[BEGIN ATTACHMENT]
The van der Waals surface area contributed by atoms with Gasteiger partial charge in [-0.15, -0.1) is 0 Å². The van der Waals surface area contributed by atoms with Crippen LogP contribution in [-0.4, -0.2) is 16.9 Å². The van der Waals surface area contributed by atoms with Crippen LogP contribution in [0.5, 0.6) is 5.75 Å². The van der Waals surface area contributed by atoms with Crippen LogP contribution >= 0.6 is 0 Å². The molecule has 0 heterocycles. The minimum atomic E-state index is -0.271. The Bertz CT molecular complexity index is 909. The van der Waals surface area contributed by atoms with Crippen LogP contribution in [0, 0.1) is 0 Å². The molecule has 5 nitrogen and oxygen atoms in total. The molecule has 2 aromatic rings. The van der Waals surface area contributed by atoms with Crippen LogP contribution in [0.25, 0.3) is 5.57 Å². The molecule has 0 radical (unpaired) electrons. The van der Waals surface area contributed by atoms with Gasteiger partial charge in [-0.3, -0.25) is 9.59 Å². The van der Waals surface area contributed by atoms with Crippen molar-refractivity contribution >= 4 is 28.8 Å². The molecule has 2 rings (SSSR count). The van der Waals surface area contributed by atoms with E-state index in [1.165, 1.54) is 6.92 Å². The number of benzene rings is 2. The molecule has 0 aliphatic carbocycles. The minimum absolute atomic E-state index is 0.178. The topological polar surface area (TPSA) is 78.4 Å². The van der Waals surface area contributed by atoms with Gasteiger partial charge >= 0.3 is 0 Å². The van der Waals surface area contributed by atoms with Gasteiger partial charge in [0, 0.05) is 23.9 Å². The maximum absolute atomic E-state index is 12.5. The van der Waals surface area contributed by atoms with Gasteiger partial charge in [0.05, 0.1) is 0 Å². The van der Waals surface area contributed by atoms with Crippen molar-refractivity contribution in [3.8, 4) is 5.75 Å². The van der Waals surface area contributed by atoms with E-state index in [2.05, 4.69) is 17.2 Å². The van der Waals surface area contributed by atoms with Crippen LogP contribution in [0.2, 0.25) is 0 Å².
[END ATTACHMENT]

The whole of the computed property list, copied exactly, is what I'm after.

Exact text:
The van der Waals surface area contributed by atoms with Gasteiger partial charge in [-0.15, -0.1) is 0 Å². The van der Waals surface area contributed by atoms with Crippen LogP contribution in [-0.4, -0.2) is 16.9 Å². The van der Waals surface area contributed by atoms with Crippen LogP contribution in [0.5, 0.6) is 5.75 Å². The van der Waals surface area contributed by atoms with Crippen LogP contribution >= 0.6 is 0 Å². The molecule has 0 heterocycles. The minimum atomic E-state index is -0.271. The Bertz CT molecular complexity index is 909. The van der Waals surface area contributed by atoms with Crippen LogP contribution in [0, 0.1) is 0 Å². The molecule has 5 nitrogen and oxygen atoms in total. The molecule has 2 aromatic rings. The van der Waals surface area contributed by atoms with Crippen LogP contribution in [0.25, 0.3) is 5.57 Å². The molecule has 0 radical (unpaired) electrons. The van der Waals surface area contributed by atoms with Gasteiger partial charge in [-0.3, -0.25) is 9.59 Å². The van der Waals surface area contributed by atoms with Crippen molar-refractivity contribution >= 4 is 28.8 Å². The molecule has 2 rings (SSSR count). The van der Waals surface area contributed by atoms with E-state index in [1.165, 1.54) is 6.92 Å². The number of benzene rings is 2. The molecule has 0 aliphatic carbocycles. The minimum absolute atomic E-state index is 0.178. The topological polar surface area (TPSA) is 78.4 Å². The van der Waals surface area contributed by atoms with Gasteiger partial charge >= 0.3 is 0 Å². The van der Waals surface area contributed by atoms with Gasteiger partial charge in [0, 0.05) is 23.9 Å². The maximum absolute atomic E-state index is 12.5. The van der Waals surface area contributed by atoms with Gasteiger partial charge in [0.05, 0.1) is 0 Å². The van der Waals surface area contributed by atoms with Crippen molar-refractivity contribution in [3.8, 4) is 5.75 Å². The van der Waals surface area contributed by atoms with E-state index in [2.05, 4.69) is 17.2 Å². The van der Waals surface area contributed by atoms with Crippen LogP contribution in [0.2, 0.25) is 0 Å².